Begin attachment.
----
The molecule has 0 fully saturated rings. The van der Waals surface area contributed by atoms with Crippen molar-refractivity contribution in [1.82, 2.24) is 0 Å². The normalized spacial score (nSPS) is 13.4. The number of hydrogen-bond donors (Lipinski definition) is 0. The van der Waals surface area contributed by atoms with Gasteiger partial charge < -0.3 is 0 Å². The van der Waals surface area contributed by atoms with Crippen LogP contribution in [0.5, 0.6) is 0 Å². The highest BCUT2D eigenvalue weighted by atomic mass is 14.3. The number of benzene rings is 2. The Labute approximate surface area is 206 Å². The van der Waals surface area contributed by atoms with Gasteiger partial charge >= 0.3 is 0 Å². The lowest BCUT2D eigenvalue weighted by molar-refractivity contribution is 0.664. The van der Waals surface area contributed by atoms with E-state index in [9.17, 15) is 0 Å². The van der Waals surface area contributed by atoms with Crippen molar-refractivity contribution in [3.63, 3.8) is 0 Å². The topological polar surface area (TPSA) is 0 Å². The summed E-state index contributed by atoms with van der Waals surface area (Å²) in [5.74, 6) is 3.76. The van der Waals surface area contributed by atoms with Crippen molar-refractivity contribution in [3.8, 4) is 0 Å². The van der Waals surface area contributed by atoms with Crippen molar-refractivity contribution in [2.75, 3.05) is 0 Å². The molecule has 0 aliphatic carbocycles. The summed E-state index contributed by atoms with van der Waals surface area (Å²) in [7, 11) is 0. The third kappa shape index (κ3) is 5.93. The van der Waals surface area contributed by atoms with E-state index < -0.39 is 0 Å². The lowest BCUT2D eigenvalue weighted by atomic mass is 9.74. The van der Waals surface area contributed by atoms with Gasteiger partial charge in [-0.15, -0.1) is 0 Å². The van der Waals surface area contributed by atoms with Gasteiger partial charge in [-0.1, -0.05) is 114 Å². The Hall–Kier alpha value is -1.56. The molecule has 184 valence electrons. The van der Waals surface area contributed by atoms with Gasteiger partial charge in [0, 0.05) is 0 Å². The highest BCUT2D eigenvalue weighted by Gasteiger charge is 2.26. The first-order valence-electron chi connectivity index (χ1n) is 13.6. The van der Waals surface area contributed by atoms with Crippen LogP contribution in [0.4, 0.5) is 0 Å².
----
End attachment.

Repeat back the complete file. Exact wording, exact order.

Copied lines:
The molecule has 0 fully saturated rings. The van der Waals surface area contributed by atoms with Crippen molar-refractivity contribution in [1.82, 2.24) is 0 Å². The normalized spacial score (nSPS) is 13.4. The number of hydrogen-bond donors (Lipinski definition) is 0. The van der Waals surface area contributed by atoms with Gasteiger partial charge < -0.3 is 0 Å². The van der Waals surface area contributed by atoms with Crippen LogP contribution in [0.5, 0.6) is 0 Å². The highest BCUT2D eigenvalue weighted by atomic mass is 14.3. The number of benzene rings is 2. The Labute approximate surface area is 206 Å². The van der Waals surface area contributed by atoms with Gasteiger partial charge >= 0.3 is 0 Å². The lowest BCUT2D eigenvalue weighted by molar-refractivity contribution is 0.664. The van der Waals surface area contributed by atoms with E-state index in [9.17, 15) is 0 Å². The van der Waals surface area contributed by atoms with Crippen molar-refractivity contribution in [3.63, 3.8) is 0 Å². The topological polar surface area (TPSA) is 0 Å². The summed E-state index contributed by atoms with van der Waals surface area (Å²) in [5.74, 6) is 3.76. The van der Waals surface area contributed by atoms with Crippen molar-refractivity contribution in [3.8, 4) is 0 Å². The van der Waals surface area contributed by atoms with Crippen molar-refractivity contribution in [2.75, 3.05) is 0 Å². The molecule has 0 aliphatic carbocycles. The summed E-state index contributed by atoms with van der Waals surface area (Å²) in [7, 11) is 0. The third kappa shape index (κ3) is 5.93. The van der Waals surface area contributed by atoms with E-state index < -0.39 is 0 Å². The lowest BCUT2D eigenvalue weighted by atomic mass is 9.74. The van der Waals surface area contributed by atoms with Gasteiger partial charge in [-0.15, -0.1) is 0 Å². The van der Waals surface area contributed by atoms with Gasteiger partial charge in [-0.1, -0.05) is 114 Å². The Hall–Kier alpha value is -1.56. The molecule has 184 valence electrons. The van der Waals surface area contributed by atoms with Gasteiger partial charge in [0, 0.05) is 0 Å². The highest BCUT2D eigenvalue weighted by Gasteiger charge is 2.26. The first-order valence-electron chi connectivity index (χ1n) is 13.6. The van der Waals surface area contributed by atoms with Crippen LogP contribution in [0.4, 0.5) is 0 Å².